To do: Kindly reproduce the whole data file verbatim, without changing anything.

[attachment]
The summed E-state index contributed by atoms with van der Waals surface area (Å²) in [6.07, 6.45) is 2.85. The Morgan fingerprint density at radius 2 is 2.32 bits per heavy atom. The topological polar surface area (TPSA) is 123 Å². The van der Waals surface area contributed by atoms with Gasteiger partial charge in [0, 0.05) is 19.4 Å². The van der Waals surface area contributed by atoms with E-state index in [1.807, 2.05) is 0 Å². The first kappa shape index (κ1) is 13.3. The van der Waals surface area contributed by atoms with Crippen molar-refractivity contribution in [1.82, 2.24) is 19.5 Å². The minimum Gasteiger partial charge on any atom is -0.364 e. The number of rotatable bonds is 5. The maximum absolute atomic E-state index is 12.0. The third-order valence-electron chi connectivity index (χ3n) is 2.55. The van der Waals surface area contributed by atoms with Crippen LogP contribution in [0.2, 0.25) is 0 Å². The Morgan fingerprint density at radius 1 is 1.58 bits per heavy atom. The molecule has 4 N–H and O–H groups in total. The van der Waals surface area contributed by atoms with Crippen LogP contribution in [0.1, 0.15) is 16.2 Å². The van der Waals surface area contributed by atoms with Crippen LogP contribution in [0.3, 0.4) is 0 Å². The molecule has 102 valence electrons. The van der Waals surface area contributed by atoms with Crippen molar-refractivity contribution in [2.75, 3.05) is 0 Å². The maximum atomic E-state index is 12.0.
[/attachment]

The summed E-state index contributed by atoms with van der Waals surface area (Å²) in [6.07, 6.45) is 2.85. The Morgan fingerprint density at radius 2 is 2.32 bits per heavy atom. The topological polar surface area (TPSA) is 123 Å². The van der Waals surface area contributed by atoms with Gasteiger partial charge in [0, 0.05) is 19.4 Å². The van der Waals surface area contributed by atoms with E-state index in [1.807, 2.05) is 0 Å². The first kappa shape index (κ1) is 13.3. The van der Waals surface area contributed by atoms with Crippen molar-refractivity contribution in [1.82, 2.24) is 19.5 Å². The minimum Gasteiger partial charge on any atom is -0.364 e. The number of rotatable bonds is 5. The maximum absolute atomic E-state index is 12.0. The third-order valence-electron chi connectivity index (χ3n) is 2.55. The van der Waals surface area contributed by atoms with Crippen LogP contribution in [0.2, 0.25) is 0 Å². The Morgan fingerprint density at radius 1 is 1.58 bits per heavy atom. The molecule has 4 N–H and O–H groups in total. The van der Waals surface area contributed by atoms with Crippen LogP contribution in [0.1, 0.15) is 16.2 Å². The van der Waals surface area contributed by atoms with Crippen LogP contribution in [0.3, 0.4) is 0 Å². The molecule has 102 valence electrons. The van der Waals surface area contributed by atoms with Crippen molar-refractivity contribution in [2.75, 3.05) is 0 Å². The maximum atomic E-state index is 12.0.